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Title: The role of group I mGluRs and KCNQ/M channels in synaptic and non-synaptic neuronal activity in hippocampal slices
Author: Piccinin, Sonia
ISNI:       0000 0001 3489 8152
Awarding Body: University of Bristol
Current Institution: University of Bristol
Date of Award: 2006
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The overall aim of this work was to establish the role of group I mGluR and KCNQ/M channels in aspects of the neurophysiology of area CA1 of the rat hippocampus. Specifically we studied the role of these putative drug targets in a form of epileptiform activity and in the slow fEPSP recorded using extracellular methods. First, we have described here the extracellular recording of an excitatory slow fEPSP which is predominantly mediated by acetylcholine, as evidenced by the increase in physostigmine and inhibition in the presence of atropine. This type of response is significantly enhanced by two KCNQ/M channels blockers Iinopiridine and XE-991 highlighting an involvement of M currents. Furthermore, this response has a glutamatergic component, as application of a glutamate uptake inhibitor (L-trans-PDC) significantly affected the slow fEPSP. Specifically, the response is 4-CPG sensitive but not MCPG sensitive suggesting an involvement of group I mGluRs in the modulation of this response. Another interesting finding was given by KCNQ/M channels which play a role in the regulation of synchronous population firing activity in the absence of synaptic acivity (low Ca2+ epileptiform activity). More specifically, application of retigabine, a KCNQ/M channel modulator, completely abolished the bursts, in an XE-991-sensitive manner. Furthermore, application of the KCNQ/M channel blockers, linopirdine or XE-991 alone, abolished the gamma frequency, but not the higher-frequency population spike firing observed during low Ca2+/high K+ bursts. Finally, it has been demonstrated that activation of group I mGluRs by application of the potent agonist DHPG causes a dramatic long lasting alteration in the frequency of low Ca2+ epileptiform activity. This long lasting effect on the burst frequency, is MCPG sensitive (group 1/11 mGluRs antagonist), showing a strong modulation by mGluRs in this non-synaptic epileptiform acitvity. Application of two tyrosine phosphatase inhibitors, PAD and SDV blocked the DHPG effect on the bursting frequency, providing that tyrosine phosphorylation is involved in DHPG-induced synaptic plasticity.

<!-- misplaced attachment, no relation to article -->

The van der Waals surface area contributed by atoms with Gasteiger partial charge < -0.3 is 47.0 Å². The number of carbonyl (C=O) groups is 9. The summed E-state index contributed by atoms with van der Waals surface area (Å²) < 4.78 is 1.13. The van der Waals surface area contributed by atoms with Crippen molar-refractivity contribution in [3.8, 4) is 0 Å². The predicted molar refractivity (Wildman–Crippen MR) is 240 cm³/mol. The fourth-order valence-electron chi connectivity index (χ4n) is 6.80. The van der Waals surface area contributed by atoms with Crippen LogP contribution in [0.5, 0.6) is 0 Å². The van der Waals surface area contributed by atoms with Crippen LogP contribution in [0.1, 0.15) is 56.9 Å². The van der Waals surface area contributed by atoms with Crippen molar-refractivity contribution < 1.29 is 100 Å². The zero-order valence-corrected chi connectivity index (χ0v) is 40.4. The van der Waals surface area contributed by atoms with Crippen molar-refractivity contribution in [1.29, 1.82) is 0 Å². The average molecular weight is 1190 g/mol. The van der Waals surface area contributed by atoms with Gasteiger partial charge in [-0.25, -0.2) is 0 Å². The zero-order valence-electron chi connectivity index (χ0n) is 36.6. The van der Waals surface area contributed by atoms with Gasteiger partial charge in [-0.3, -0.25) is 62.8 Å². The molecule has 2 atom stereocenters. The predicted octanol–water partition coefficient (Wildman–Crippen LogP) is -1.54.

Supervisor: Not available Sponsor: Not available
Qualification Name: Thesis (Ph.D.) Qualification Level: Doctoral
EThOS ID:  DOI: Not available